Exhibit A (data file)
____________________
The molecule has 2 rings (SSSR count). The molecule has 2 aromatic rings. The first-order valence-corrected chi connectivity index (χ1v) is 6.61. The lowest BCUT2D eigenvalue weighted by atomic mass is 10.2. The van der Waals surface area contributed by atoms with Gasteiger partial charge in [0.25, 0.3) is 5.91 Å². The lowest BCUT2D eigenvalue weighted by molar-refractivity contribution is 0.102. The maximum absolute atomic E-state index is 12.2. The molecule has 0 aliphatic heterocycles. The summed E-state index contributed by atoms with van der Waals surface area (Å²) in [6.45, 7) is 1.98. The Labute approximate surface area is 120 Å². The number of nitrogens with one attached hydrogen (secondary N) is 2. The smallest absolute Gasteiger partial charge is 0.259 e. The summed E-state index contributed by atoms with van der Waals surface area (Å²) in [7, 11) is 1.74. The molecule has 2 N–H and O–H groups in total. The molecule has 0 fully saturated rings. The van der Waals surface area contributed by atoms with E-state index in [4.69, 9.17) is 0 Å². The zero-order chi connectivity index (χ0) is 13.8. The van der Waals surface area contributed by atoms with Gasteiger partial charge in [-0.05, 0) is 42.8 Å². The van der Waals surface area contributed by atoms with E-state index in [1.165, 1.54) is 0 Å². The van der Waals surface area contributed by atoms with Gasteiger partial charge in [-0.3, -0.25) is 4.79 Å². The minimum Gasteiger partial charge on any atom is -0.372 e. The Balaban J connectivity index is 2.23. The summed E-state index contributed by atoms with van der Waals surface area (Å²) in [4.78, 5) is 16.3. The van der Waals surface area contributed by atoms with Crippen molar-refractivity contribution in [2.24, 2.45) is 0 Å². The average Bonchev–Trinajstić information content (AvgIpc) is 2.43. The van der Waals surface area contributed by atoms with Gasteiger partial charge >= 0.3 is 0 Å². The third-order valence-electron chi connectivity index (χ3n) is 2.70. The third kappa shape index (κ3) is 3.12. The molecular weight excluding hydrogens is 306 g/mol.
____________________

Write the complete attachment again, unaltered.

The molecule has 2 rings (SSSR count). The molecule has 2 aromatic rings. The first-order valence-corrected chi connectivity index (χ1v) is 6.61. The lowest BCUT2D eigenvalue weighted by atomic mass is 10.2. The van der Waals surface area contributed by atoms with Gasteiger partial charge in [0.25, 0.3) is 5.91 Å². The lowest BCUT2D eigenvalue weighted by molar-refractivity contribution is 0.102. The maximum absolute atomic E-state index is 12.2. The molecule has 0 aliphatic heterocycles. The summed E-state index contributed by atoms with van der Waals surface area (Å²) in [6.45, 7) is 1.98. The Labute approximate surface area is 120 Å². The number of nitrogens with one attached hydrogen (secondary N) is 2. The smallest absolute Gasteiger partial charge is 0.259 e. The summed E-state index contributed by atoms with van der Waals surface area (Å²) in [7, 11) is 1.74. The molecule has 2 N–H and O–H groups in total. The molecule has 0 fully saturated rings. The van der Waals surface area contributed by atoms with E-state index in [4.69, 9.17) is 0 Å². The zero-order chi connectivity index (χ0) is 13.8. The van der Waals surface area contributed by atoms with Gasteiger partial charge in [-0.05, 0) is 42.8 Å². The van der Waals surface area contributed by atoms with E-state index in [1.165, 1.54) is 0 Å². The van der Waals surface area contributed by atoms with Gasteiger partial charge in [-0.3, -0.25) is 4.79 Å². The minimum Gasteiger partial charge on any atom is -0.372 e. The Balaban J connectivity index is 2.23. The summed E-state index contributed by atoms with van der Waals surface area (Å²) in [4.78, 5) is 16.3. The van der Waals surface area contributed by atoms with Crippen molar-refractivity contribution in [2.24, 2.45) is 0 Å². The average Bonchev–Trinajstić information content (AvgIpc) is 2.43. The van der Waals surface area contributed by atoms with Gasteiger partial charge >= 0.3 is 0 Å². The third-order valence-electron chi connectivity index (χ3n) is 2.70. The third kappa shape index (κ3) is 3.12. The molecular weight excluding hydrogens is 306 g/mol.